|My latest courageous adventure. Read about it here!|
As I mentioned before I read a long list of books for my course at Simmons. I cranked through that list in record time and had plenty of time to make it to my extended summer reading list. (I'd like to pat myself on the back for reading a whopping 20 books this summer. And no, not all of them were picture books.) There were 3 bonus books that weren't on the original list but they were some of my favorites. In each book, the characters had to overcome great feats and demonstrated courage in unique ways.
I love books with brave characters because they inspire me to do more, to tackle my own obstacles, and remind me that sometimes my problems aren't all that bad. The three books, Aristotle and Dante Discover the Secrets of the Universe by Benjamin Alire Sàenz, Hole in My Life by Jack Gantos, and The Absolutely True Diary of Part-Time Indian by Sherman Alexie, all featured young men trying to find their path in life. Each faces a different challenge and each learns something important about themselves.
For today's post, I am introducing you to these phenomenal books and adding a little Dance Friday twist. Sara Bareilles just released a new album and a video to her song Brave. I love the video and there is some particularly fantastic dancing in it so it all sorta works well together. Happy Friday and cheers to taking on your own challenges. Be brave!
Aristotle and Dante Discover the Secrets of the Universe by Benjamin Alire Sàenz, YA
Aristotle (Ari) and Dante are two Mexican-American teenagers growing up in Texas in 1987. They meet at a pool when Dante notices Ari needs help swimming. Ari isn't really sure why he lets Dante help him but they become fast friends. Ari comes from a poor family working hard to get by. He has twin sisters who are significantly older and have their own families. He has an older brother, Bernardo, who is in jail, although Ari is not sure why because his family never discusses the matter. Ari struggles with his own temper, his place in his family, and his friendships. Dante is easy to get along with, has an optimistic view of his future, but is unsure of his place in the Mexican culture because his family's experience is, as he puts it, "too white." This unlikely pair find that their normal teenage angst is magnified when Dante reveals to Ari that he is gay. Sàenz presents a story that hasn't been told, but one that our world desperately needs to hear. It was an honest portrayal of the universal story of youth, and two teenagers who try to unlock secrets as they navigate that universe.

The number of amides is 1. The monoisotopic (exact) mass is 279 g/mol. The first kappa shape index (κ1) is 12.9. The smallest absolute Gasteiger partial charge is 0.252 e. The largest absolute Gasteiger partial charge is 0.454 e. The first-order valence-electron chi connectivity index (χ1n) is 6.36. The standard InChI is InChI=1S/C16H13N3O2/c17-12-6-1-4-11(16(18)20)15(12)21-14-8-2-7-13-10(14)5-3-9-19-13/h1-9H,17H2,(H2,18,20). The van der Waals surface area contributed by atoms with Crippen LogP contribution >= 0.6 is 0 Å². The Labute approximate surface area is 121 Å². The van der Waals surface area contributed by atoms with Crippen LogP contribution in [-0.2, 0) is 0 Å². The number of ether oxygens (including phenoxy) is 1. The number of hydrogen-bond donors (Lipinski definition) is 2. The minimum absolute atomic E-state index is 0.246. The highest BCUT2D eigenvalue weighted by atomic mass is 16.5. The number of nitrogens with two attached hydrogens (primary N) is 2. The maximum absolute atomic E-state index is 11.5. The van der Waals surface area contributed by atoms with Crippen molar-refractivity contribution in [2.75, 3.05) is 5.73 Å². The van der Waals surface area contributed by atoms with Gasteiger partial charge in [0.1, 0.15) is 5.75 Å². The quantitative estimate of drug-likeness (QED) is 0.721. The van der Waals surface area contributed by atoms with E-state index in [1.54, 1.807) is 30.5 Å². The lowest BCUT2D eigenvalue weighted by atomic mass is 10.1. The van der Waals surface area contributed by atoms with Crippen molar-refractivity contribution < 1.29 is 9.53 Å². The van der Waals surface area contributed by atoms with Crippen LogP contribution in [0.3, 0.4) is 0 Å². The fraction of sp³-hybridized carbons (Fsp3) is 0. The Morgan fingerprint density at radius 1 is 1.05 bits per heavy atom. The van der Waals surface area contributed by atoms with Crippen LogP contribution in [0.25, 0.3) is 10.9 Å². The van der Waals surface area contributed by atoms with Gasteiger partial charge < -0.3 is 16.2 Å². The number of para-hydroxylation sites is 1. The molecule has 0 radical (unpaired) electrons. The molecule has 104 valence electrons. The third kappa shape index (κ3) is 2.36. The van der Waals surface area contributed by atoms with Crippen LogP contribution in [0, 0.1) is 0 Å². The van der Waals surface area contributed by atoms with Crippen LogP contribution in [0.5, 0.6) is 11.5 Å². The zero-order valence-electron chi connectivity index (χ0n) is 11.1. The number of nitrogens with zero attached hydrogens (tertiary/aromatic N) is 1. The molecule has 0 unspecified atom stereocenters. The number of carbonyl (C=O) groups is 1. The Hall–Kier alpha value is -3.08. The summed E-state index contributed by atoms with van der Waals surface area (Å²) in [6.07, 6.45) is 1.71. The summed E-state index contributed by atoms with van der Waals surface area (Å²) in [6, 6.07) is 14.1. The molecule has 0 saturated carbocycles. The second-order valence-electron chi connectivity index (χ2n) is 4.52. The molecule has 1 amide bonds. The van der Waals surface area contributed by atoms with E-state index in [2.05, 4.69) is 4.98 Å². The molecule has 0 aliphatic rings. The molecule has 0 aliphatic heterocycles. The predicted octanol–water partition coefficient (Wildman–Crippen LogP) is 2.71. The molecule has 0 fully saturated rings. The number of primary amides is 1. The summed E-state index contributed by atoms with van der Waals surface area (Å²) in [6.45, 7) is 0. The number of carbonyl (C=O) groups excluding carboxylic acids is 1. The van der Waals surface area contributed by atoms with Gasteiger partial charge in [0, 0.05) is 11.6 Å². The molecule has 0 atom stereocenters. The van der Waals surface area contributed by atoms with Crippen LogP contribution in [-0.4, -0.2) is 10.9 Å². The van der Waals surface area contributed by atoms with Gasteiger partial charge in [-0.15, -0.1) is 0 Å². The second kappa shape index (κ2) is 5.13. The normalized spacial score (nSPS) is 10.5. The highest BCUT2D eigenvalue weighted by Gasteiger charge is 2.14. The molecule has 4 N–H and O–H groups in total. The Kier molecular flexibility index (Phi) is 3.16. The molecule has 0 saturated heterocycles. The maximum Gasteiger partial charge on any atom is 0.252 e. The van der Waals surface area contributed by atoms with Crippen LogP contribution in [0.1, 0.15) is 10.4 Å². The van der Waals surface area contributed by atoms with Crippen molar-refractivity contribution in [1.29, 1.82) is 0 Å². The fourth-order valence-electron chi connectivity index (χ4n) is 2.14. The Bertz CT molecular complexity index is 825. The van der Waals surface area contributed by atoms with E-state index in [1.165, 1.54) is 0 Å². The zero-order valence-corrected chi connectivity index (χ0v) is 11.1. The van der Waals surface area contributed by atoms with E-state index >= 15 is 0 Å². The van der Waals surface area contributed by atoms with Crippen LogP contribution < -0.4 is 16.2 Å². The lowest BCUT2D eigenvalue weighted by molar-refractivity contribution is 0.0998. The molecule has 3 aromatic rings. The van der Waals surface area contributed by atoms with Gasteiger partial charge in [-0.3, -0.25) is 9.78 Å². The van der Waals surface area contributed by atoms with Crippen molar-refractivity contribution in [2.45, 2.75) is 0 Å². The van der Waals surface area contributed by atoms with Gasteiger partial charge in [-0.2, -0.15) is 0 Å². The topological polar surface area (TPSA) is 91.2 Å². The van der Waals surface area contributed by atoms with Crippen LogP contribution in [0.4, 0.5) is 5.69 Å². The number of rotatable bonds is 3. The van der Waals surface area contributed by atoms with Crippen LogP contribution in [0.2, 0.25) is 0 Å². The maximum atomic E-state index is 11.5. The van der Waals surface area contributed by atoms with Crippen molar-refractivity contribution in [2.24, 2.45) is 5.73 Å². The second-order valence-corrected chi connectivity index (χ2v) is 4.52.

|My favorite line from Aristotle and Dante|